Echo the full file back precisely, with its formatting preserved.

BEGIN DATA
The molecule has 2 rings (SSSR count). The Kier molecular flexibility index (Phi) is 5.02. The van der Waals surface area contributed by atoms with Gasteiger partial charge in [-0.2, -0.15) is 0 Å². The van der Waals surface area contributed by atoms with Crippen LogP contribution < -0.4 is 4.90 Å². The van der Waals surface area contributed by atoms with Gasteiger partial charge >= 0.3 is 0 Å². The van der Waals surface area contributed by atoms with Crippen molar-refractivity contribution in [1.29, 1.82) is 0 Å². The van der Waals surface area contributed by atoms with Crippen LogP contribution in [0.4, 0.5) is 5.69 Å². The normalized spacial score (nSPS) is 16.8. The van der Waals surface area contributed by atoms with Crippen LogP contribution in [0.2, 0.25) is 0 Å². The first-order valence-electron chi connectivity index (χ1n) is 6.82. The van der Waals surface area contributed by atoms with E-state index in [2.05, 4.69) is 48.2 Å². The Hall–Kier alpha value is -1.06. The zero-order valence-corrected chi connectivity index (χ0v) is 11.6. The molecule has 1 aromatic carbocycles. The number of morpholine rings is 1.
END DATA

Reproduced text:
The molecule has 2 rings (SSSR count). The Kier molecular flexibility index (Phi) is 5.02. The van der Waals surface area contributed by atoms with Gasteiger partial charge in [-0.2, -0.15) is 0 Å². The van der Waals surface area contributed by atoms with Crippen LogP contribution < -0.4 is 4.90 Å². The van der Waals surface area contributed by atoms with Gasteiger partial charge >= 0.3 is 0 Å². The van der Waals surface area contributed by atoms with Crippen molar-refractivity contribution in [1.29, 1.82) is 0 Å². The van der Waals surface area contributed by atoms with Crippen LogP contribution in [0.4, 0.5) is 5.69 Å². The normalized spacial score (nSPS) is 16.8. The van der Waals surface area contributed by atoms with Crippen LogP contribution in [0.2, 0.25) is 0 Å². The first-order valence-electron chi connectivity index (χ1n) is 6.82. The van der Waals surface area contributed by atoms with E-state index in [2.05, 4.69) is 48.2 Å². The Hall–Kier alpha value is -1.06. The zero-order valence-corrected chi connectivity index (χ0v) is 11.6. The molecule has 1 aromatic carbocycles. The number of morpholine rings is 1.